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A lot of average C programmers write high-performance linked-lists in C, while they could have used high-performance hashtables in Python/Ruby/Java with the same programming effort.

(and no programs are high-performance if they have a pointer bug that makes the program crash).

"The difference between theory and practice is small in theory and large in practice..."




Who writes high-performance code using linked lists? Linked lists are awful for performance. Every --- every --- large C project I've been involved in has a good generic hash table and a vector-style resizeable array.


If that really is true, it sounds like you don't have much experience in C, to be frank. C apps abound in fixed-size statically allocated arrays and linked lists with next pointers (often multiple pointers, if the objects are part of different lists) embedded in the objects themselves. The hash tables often aren't broken out until the poor performance shows up as a bottleneck.


My resume isn't too hard to find. There's even some C code out there with my name on it if you look hard enough.

Performant C code doesn't use linked lists. Linked lists shred caches and allocators. Your go-to data structure for storing resizeable arrays is... wait for it... the resizeable array. I call mine "vector.h".

(That performant code often doesn't want a hash table is also why I backported STLport's red-black tree to C specialized on void* in my second-to-last major C project, but I'm just saying that because I'm proud of that hack.)


The kinds of lists that barrkel are talking about are what I call hooked-in lists as opposed to the container style lists seen in the STL. That is, objects that already existed are linked together through fields inside the object themselves. Since you're probably already operating on the object, it's not quite as bad for cache performance as the container style lists. Further, since the objects already exist, the memory allocation overhead is minimal. All objects of that type need an extra pointer, but there's no allocation required to add something to the list.

This is how the Linux kernel maintains just about everything. It's also how I've implemented lists inside of an allocator: http://github.com/scotts/streamflow/blob/master/streamflow.h...


I get that void* lists are even worse, but randomly malloc'ing a bunch of struct-foo's and linking them with pointers is worse than keeping a pool of memory chunks of struct-foo size and maintaining a length counter, since hopping from foo to foo isn't likely to hop from page to page.


With hooked-in lists, you rarely need to navigate through the whole list. You usually just need to get the next one. Having implemented hooked-in lists, the backing for them was a fixed size of memory chunks, but that was one level of abstraction lower. The Linux kernel does something similar.

(Felt I should clarify that it's nothing about hooked-in lists that prevent you from navigating the whole list. It's just the algorithms you end up using to solve the problems that pop-up at that level of systems programming.)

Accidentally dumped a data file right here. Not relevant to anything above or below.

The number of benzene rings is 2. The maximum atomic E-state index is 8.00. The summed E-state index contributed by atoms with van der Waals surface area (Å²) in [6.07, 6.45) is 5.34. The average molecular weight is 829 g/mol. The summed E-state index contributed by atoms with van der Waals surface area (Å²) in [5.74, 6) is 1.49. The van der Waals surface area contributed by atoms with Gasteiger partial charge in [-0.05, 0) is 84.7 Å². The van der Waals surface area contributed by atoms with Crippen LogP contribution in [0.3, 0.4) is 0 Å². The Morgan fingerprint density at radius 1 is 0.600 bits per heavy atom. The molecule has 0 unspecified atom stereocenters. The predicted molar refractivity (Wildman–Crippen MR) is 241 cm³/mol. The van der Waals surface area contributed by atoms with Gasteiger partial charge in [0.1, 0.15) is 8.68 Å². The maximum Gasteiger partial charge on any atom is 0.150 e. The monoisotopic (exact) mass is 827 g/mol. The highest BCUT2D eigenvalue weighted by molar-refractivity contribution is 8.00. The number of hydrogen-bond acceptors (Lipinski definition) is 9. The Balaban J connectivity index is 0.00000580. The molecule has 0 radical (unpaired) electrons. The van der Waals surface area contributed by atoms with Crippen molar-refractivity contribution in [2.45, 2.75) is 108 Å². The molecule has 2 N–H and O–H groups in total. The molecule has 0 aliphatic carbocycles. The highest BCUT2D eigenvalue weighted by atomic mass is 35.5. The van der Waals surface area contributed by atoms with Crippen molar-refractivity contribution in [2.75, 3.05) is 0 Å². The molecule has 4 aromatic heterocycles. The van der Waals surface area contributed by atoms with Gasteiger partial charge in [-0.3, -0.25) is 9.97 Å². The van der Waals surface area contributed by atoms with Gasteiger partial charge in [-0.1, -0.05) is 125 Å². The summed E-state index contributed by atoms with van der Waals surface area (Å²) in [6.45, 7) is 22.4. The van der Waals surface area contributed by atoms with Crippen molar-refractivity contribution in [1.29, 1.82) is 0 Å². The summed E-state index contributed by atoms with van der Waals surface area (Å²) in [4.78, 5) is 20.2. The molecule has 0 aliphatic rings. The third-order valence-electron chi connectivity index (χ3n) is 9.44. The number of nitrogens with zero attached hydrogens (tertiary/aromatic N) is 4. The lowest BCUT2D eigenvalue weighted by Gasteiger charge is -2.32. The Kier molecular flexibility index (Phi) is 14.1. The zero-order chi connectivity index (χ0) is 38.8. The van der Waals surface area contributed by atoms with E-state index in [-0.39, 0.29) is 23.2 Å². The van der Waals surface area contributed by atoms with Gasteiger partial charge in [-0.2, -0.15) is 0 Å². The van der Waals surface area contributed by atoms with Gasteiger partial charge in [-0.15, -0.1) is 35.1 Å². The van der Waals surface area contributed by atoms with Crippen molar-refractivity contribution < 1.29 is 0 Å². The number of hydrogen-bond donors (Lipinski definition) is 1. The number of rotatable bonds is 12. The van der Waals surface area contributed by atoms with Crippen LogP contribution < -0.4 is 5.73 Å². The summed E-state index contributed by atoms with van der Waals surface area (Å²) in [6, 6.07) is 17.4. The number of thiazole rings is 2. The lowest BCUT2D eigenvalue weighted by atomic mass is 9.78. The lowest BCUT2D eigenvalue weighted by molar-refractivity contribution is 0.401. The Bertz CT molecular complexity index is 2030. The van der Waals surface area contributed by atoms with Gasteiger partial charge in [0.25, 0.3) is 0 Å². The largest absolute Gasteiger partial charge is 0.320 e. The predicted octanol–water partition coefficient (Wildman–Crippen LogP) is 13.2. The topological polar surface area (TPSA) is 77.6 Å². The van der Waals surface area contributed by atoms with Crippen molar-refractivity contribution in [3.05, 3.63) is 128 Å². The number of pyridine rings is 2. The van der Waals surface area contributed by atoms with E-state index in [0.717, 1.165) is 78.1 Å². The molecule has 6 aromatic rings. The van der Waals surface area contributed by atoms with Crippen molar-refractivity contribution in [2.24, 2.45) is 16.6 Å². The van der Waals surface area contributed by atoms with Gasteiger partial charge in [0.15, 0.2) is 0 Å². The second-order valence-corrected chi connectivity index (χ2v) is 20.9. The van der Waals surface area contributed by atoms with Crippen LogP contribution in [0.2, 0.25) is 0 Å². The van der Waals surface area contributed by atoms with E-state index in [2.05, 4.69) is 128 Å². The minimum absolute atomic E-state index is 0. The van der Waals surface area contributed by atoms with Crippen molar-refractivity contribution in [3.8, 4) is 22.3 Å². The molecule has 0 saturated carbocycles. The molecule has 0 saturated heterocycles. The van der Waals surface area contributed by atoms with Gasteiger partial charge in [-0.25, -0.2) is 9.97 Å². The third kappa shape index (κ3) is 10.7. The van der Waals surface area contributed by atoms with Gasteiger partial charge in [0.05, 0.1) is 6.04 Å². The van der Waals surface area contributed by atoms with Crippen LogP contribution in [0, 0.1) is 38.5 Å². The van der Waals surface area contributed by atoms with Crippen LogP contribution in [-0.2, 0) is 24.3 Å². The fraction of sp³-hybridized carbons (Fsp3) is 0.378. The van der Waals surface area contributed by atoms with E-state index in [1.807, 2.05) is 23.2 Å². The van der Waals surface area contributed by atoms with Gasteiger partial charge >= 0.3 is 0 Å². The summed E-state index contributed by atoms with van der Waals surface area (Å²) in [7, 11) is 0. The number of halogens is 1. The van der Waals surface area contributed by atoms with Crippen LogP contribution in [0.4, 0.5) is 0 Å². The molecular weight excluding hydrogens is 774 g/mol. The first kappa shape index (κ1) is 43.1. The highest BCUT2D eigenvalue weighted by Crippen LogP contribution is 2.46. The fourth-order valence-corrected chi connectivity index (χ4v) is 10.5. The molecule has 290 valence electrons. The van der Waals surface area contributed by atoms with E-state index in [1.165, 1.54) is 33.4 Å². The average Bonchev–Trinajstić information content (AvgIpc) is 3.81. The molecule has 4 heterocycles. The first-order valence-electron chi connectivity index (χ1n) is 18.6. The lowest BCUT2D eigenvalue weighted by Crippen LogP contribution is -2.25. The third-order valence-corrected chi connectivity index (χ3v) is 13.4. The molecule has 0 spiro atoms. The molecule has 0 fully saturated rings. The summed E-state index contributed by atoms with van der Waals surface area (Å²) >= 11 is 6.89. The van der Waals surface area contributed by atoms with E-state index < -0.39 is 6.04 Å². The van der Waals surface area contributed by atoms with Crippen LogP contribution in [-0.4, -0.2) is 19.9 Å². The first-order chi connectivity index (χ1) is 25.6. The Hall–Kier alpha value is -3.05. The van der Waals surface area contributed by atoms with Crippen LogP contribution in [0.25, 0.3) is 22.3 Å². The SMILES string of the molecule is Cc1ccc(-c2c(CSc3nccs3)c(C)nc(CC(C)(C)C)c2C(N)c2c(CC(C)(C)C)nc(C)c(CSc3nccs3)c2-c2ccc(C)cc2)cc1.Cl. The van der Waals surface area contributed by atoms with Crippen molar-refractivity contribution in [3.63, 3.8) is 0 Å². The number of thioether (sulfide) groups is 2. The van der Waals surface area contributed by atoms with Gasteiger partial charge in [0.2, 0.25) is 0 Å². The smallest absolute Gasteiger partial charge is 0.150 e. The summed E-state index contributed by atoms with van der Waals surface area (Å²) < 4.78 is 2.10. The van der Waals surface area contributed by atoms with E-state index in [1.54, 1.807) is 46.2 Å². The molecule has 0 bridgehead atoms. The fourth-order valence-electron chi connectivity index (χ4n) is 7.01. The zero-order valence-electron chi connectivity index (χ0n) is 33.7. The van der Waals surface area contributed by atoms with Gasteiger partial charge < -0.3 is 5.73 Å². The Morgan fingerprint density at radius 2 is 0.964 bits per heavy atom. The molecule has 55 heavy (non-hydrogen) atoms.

Err... why does the existence of shitty "C apps abound" have anything to do with how performant C programs are written?


Even I agree with this. You can't just do whatever you want in C and still get good performance, you have to have a clue, just like with higher-level languages.

I think the original article should add, "performance tends to depend on the programmer, not the language".


Yes and these containers are built into C++ so no need to role your own.


The side-discussion we're having now is also why <list> and <slist> are a pain to use, and why Stroustrop's examples tend to use <vector>. Storing things in contiguous memory and incurring occasional copies is usually a better plan than forcing every read to follow a chain of pointers.


these kinds of varying opinions that seem like wide schisms, or maybe just ultimately are different problem areas, often come up when i'm reading about C, and that makes me think "i'll learn it more when people figure out how to use it" ... is that fair?


> "i'll learn it more when people figure out how to use it" ... is that fair?

No, because you could be learning that today and get a head start on your own future that way. It's not that hard to understand and once you've seen how the clock ticks from the inside it becomes a lot easier to build other clocks.

Lists vs resize-able arrays is a very old debate, both have their places, it all depends on the problem you're trying to solve which one is the most appropriate. If you code your stuff in a not too stupid way (say using a macro for your accesses) it's trivial to replace one approach with the other in case you're not sure which one will perform better.

Lists work well when they're short and you use a an array of pointers to the beginnings of your lists and maintain a 'tail' pointer for fast insertion in case inserts are frequent. If you use resize-able arrays you probably want to allocate a bunch of entries in one go, roughly doubling the size of your array every time you need to increase the size. That seems to waste a lot of memory, but since it is heap memory (allocated using brk) it (usually) won't be mapped to real memory until you use it, so the overhead is smaller than it seems.

I hope that's correct and clear :)


Only if you're comfortable never learning it.


If you need to scan/remove if appropriate? They're optimal for that.




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